Let this be a lesson to you: WWE never learns. With America caught up in two wars after the events of 9/11, WWE, in all its infinite wisdom, decided the time was once again right to fan the fires of jingoism and introduced Muhammad Hassan. Hassan was an Arab-American character (the wrestler portraying the character was actually of Italian descent) who was upset with his unfair treatment in the wake of September 11th. Actually, the character could have been an intriguing one if done correctly, as initial promos by Hassan attempted to shine the light on the fact that not all Arabs were evil terrorists, but they were being treated that way by an uninformed public. Of course, all that nuance pretty much went out the window shortly after his debut, and he quickly became your traditional evil foreign (despite being, as mentioned, an American) heel. But that wasn’t quite far enough over the line for WWE, and during Hassan’s feud with The Undertaker, they introduced a gang of masked thugs who did Hassan’s bidding, looking for all the world like a terrorist group. Oh, and the day before they debuted on Smackdown, a tragic series of terrorist bombings occurred in London, England, and WWE allowed the segment to air anyway. In the aftermath, UPN, which aired Smackdown at the time, heavily pressured WWE to remove Hassan from their programming. After briefly resisting, WWE agreed, and Hassan’s run came to an end after he was defeated at the next Pay Per View (unconfirmed rumor has it that the original plan was to have Hassan win and subsequently challenge for the World title), and was never seen on WWE television again.
3. Donald Trump Buys Raw
So in 2009, out of nowhere, Vince McMahon came out on Raw and announced that he had sold it to Donald Trump. Not WWE, just Raw (this was during the brand split era, so it kind of…no, it still doesn’t make sense). Which, okay, it’s an intriguing idea to have somebody new as the ultimate authority, even though nobody who had watched wrestling before at any point in their life believed that Donald Trump had actually purchased Raw. Except, apparently, for WWE shareholders, who reportedly saw a press release from the USA Network about Trump being in charge and panicked, leading to WWE’s stock value plummeting 7% in a single day. To make matter worse, during the next Raw, which was presented “commercial free” (though heavily sponsored by KFC Grilled Chicken, which, like this entire angle, was a horrible business idea), Trump announced that everyone in attendance would have their ticket money refunded at the end of the show, costing WWE roughly another $250,000. At that point, WWE had already decided to cancel the angle entirely, and Vince bought back Raw at the end of the show for twice what Trump had allegedly paid. Shockingly, that did not cause the stock to drop even further.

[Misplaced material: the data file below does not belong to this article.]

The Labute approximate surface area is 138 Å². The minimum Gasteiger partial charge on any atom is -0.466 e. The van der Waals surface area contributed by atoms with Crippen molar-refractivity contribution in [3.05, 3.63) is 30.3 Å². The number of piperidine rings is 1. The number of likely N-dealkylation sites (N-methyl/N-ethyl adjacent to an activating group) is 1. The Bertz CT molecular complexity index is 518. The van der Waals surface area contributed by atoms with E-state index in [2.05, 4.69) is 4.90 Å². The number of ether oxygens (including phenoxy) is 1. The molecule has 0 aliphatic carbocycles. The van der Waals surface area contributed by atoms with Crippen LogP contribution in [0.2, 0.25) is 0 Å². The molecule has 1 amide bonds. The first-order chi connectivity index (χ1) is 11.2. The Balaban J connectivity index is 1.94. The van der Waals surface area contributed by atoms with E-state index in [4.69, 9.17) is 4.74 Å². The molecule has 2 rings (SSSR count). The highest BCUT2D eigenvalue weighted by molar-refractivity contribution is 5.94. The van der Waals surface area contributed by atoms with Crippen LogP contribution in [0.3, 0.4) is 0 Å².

2. Billionaire Ted’s Wrasslin’ Warroom
Here we have another entry from the list of bad ideas that the WWF came up with in an attempt to fight World Championship Wrestling. Yes, they mocked Ted Turner, portraying him as some sort of simple-minded but evil businessman who could only steal or copy other people’s ideas, and who was hell-bent on destroying the WWF and everything it allegedly stood for. The irony of the WWF claiming “unfair and predatory business practices” when Vince McMahon’s entire business plan for taking the WWF national was through buying up other wrestling companies and forcing out anyone who wouldn’t sell was apparently not brought up when they decided on this course of action. But they were mostly harmless, at least initially, attempting to make WCW seem old and un-cool while the WWF “New Generation” (starring Diesel and Razor Ramon, who were not that much younger than Hulk Hogan and Randy Savage) was the place to be. And then they got increasingly mean, encouraging fans to try and stop Turner Broadcasting’s (completely legal) merger with Time-Warner by writing to the Federal Trade Commission, and making the Billionaire Ted character hold a press conference where he talked about having daddy issues that made him the way he was. The WWF came off as horribly petty and cruel, and absolutely none of it helped improve the on-air product, which was the entire reason why fans were choosing to watch WCW over WWF in the first place.
1. Pillman’s Got A Gun
This particular stunt was one of the most well-known moments of The Attitude Era, involving its biggest rising star in Stone Cold Steve Austin. It all took place during a live-via-satellite interview emanating from the home of Brian Pillman, whose leg had been broken by Austin. In the middle of the interview, Stone Cold arrived at the house and seemed intent on breaking in and continuing his assault on Pillman. In response and on-camera, Pillman pulled out a gun and pointed it at the intruding Rattlesnake. The camera cut away at that point, but audio interviews with WWE announcer Kevin Kelly, who was at the house conducting the interview, mentioned “explosions” (due to WWF apparently deciding not to say “gunshots” on the air). To make matters worse, when the video feed returned, Pillman began to curse loudly, before remembering that he was on live TV. The entire angle was so needlessly controversial that the USA Network threatened to cancel all WWE programming on their network, including Monday Night Raw, if the WWF ever pulled something like it again, and WWF was forced to publicly apologize on Raw.